Showing posts from December, 2017

The terrible price of austerity

In August 2014, I wrote this post arguing that harsh austerity during the Depression caused Hitler's rise to power. At the time, my argument seemed controversial, at least in Germany. There, it is not the austerity of 1930-32 that is blamed, but the debt-driven hyperinflation of a decade earlier. Germans remain terrified of both inflation and debt to this day. I am certainly not the only person to identify a causative link between austerity and Hitler. Here is Paul Krugman slapping down Eduardo Porter in 2015, for example: Yes, there was a hyperinflation in 1923, which may have helped radicalize German politics. But the proximate factor in Hitler's rise to power was the great deflation of the 1930s, brought on by a disastrous attempt to stay on gold.  Disastrously staying on gold might of course have been due to the recent experience of hyperinflation. In 2014, when Bulgaria was unable to pay insured depositors for six months after a bank failure, the central bank ref

Thirty-three flawed Theses

Five hundred years ago, so legend has it, a dissident priest called Martin Luther nailed a list of 95 "theses" to the door of the Castle Church in Wittenburg. His action launched the Protestant Reformation.  Last week, the dissident economist Steve Keen "nailed" a list of 33 Theses to the door of the London School of Economics. His aim was to launch a Reformation in economics as significant as the religious Reformation that Luther started. It was a bold gesture. But for such a movement to take hold, there has to be substance in the criticisms. And as I read the 33 Theses, my heart sank. For these are in no way like the 95 Theses. Luther's 95 Theses are a brilliantly argued academic case against the (then) Roman Catholic doctrine of indulgences, which was a clerical scheme for fleecing people of their money by promising them salvation. The money was supposed to go to the poor, but almost never did. Instead, it went to enrich both the sellers of indulg

Demolishing a straw man

This is David Hencke's response to my comment on his blog . You can find the Coppola Comment version of my comment here . For the record while not replying to all your points. 1. I cover a wide range of topics on my blog – child sex abuse, domestic violence, bad treatment of the disabled, the rise of Jeremy Corbyn, dodgy privatisations, institutional racism etc. 2. Given the government has to write to everyone telling them when their pension is due, it is not beyond the wit of man or woman to tell everyone personally when the change came into effect. 3 your main point seems to be that pensions are not a right but a benefit that presumably could be means tested. I am afraid they are not marketed like that – with all the qualifying rules for NI to get one for a start. they are still a universal benefit and therefore I am drawing one at the moment and long may it continue. 4. You seem to fall into the trap that many other well off people do ( I am not saying you are well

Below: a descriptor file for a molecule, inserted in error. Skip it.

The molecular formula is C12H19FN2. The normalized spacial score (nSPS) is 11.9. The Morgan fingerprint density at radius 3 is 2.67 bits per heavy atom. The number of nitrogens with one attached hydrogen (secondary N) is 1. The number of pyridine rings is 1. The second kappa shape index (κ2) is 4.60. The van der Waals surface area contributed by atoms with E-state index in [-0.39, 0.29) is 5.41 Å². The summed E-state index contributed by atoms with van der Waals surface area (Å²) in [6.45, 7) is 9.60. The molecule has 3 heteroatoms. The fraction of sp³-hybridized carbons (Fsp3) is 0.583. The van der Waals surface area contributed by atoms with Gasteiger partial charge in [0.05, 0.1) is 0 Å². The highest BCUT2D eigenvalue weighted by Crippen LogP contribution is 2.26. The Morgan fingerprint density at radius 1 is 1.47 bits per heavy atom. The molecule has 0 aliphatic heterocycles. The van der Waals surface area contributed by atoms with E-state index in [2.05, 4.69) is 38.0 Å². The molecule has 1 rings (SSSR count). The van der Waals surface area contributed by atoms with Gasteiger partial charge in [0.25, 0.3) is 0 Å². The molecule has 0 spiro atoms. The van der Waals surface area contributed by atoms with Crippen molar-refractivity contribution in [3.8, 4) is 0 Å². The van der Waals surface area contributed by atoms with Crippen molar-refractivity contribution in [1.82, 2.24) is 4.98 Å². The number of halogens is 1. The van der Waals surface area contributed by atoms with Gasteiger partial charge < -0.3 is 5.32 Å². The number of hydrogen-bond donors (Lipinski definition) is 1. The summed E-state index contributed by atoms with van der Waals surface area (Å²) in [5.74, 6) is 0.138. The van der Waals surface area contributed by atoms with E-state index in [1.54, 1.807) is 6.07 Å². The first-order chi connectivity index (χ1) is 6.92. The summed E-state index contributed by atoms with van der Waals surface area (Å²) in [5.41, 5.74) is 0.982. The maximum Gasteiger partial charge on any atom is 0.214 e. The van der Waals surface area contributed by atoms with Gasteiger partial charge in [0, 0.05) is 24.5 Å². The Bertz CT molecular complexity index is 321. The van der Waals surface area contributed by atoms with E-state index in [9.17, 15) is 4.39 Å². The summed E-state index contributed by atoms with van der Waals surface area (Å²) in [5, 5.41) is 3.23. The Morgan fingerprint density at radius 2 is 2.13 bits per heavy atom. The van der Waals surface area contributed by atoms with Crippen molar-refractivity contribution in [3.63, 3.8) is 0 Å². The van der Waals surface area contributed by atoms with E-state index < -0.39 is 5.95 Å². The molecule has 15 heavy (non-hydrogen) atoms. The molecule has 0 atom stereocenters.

Never mind WASPI, just look at Back to 60

The Back to 60 Campaign is attracting the attention of some high-profile people. Michael Mansfield QC has publicly endorsed it . And now the journalist David Hencke has written a blogpost about the campaign. The sole source of Hencke's information about the campaign appears to be this video , in which a number of women complain about the effect that not receiving state pension at 60 has had on them and their families. As is all too often the case with 1950s women's pensions campaign material, the video is littered with gross factual errors, such as the talk of "earned dues" being wilfully withheld, and the notion that the government is in breach of contract. There are also some frankly ridiculous claims, such as Yvette Greenway's assertion that "millions of women....are basically left destitute, I mean literally destitute, and that's not an exaggeration". You're right, Yvette. It's not exaggeration, it is fiction. Nonetheless, Hencke

Currency manipulation is a really bad idea

If there is one industry Brexit has stimulated, it is the production of daft ideas for regenerating the UK economy after its exit from the EU. Many of the offerings have been from people who really like the idea of Britain becoming a European version of Singapore. But the left wing is not short of silly schemes either. This one , from businessman and self-styled economist John Mills, is one of the silliest I have seen. John Mills is chairman of John Mills Limited (JML). On his biography, he describes this as “a consumer goods company specialising in selling products requiring audio-visual promotion at the point of sale, based in the UK but with sales throughout the world .” Emphasis is mine, for reasons which will shortly become apparent. John Mills is also a long-standing supporter of Brexit. Like many left-wing Brexiters, Mills thinks that leaving the EU will create an opportunity to rebalance Britain’s economy away from finance and other service industries and towards manu